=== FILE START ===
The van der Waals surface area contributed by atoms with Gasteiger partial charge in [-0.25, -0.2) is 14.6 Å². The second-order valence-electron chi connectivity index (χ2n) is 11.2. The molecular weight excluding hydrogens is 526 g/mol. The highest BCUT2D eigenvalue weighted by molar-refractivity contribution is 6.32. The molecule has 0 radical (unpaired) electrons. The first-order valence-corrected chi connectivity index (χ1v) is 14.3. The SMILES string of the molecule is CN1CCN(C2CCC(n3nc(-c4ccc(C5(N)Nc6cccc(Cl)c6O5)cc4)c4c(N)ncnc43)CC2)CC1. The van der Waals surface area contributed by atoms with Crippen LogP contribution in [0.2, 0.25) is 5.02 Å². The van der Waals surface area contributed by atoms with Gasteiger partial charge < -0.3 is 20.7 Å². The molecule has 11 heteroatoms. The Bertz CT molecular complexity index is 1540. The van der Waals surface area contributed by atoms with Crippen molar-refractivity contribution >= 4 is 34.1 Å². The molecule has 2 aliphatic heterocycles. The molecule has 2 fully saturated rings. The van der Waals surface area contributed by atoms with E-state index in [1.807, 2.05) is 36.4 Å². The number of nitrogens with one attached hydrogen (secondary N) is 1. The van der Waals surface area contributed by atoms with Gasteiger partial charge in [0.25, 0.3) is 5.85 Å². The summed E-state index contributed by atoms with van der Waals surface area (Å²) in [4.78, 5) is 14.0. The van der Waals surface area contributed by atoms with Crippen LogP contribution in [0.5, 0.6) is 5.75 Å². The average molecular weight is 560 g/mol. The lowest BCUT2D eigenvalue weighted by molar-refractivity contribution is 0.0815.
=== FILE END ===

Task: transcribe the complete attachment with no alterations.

The van der Waals surface area contributed by atoms with Gasteiger partial charge in [-0.25, -0.2) is 14.6 Å². The second-order valence-electron chi connectivity index (χ2n) is 11.2. The molecular weight excluding hydrogens is 526 g/mol. The highest BCUT2D eigenvalue weighted by molar-refractivity contribution is 6.32. The molecule has 0 radical (unpaired) electrons. The first-order valence-corrected chi connectivity index (χ1v) is 14.3. The SMILES string of the molecule is CN1CCN(C2CCC(n3nc(-c4ccc(C5(N)Nc6cccc(Cl)c6O5)cc4)c4c(N)ncnc43)CC2)CC1. The van der Waals surface area contributed by atoms with Crippen LogP contribution in [0.2, 0.25) is 5.02 Å². The van der Waals surface area contributed by atoms with Gasteiger partial charge < -0.3 is 20.7 Å². The molecule has 11 heteroatoms. The Bertz CT molecular complexity index is 1540. The van der Waals surface area contributed by atoms with Crippen molar-refractivity contribution >= 4 is 34.1 Å². The molecule has 2 aliphatic heterocycles. The molecule has 2 fully saturated rings. The van der Waals surface area contributed by atoms with E-state index in [1.807, 2.05) is 36.4 Å². The number of nitrogens with one attached hydrogen (secondary N) is 1. The van der Waals surface area contributed by atoms with Gasteiger partial charge in [0.25, 0.3) is 5.85 Å². The summed E-state index contributed by atoms with van der Waals surface area (Å²) in [4.78, 5) is 14.0. The van der Waals surface area contributed by atoms with Crippen LogP contribution in [0.5, 0.6) is 5.75 Å². The average molecular weight is 560 g/mol. The lowest BCUT2D eigenvalue weighted by molar-refractivity contribution is 0.0815.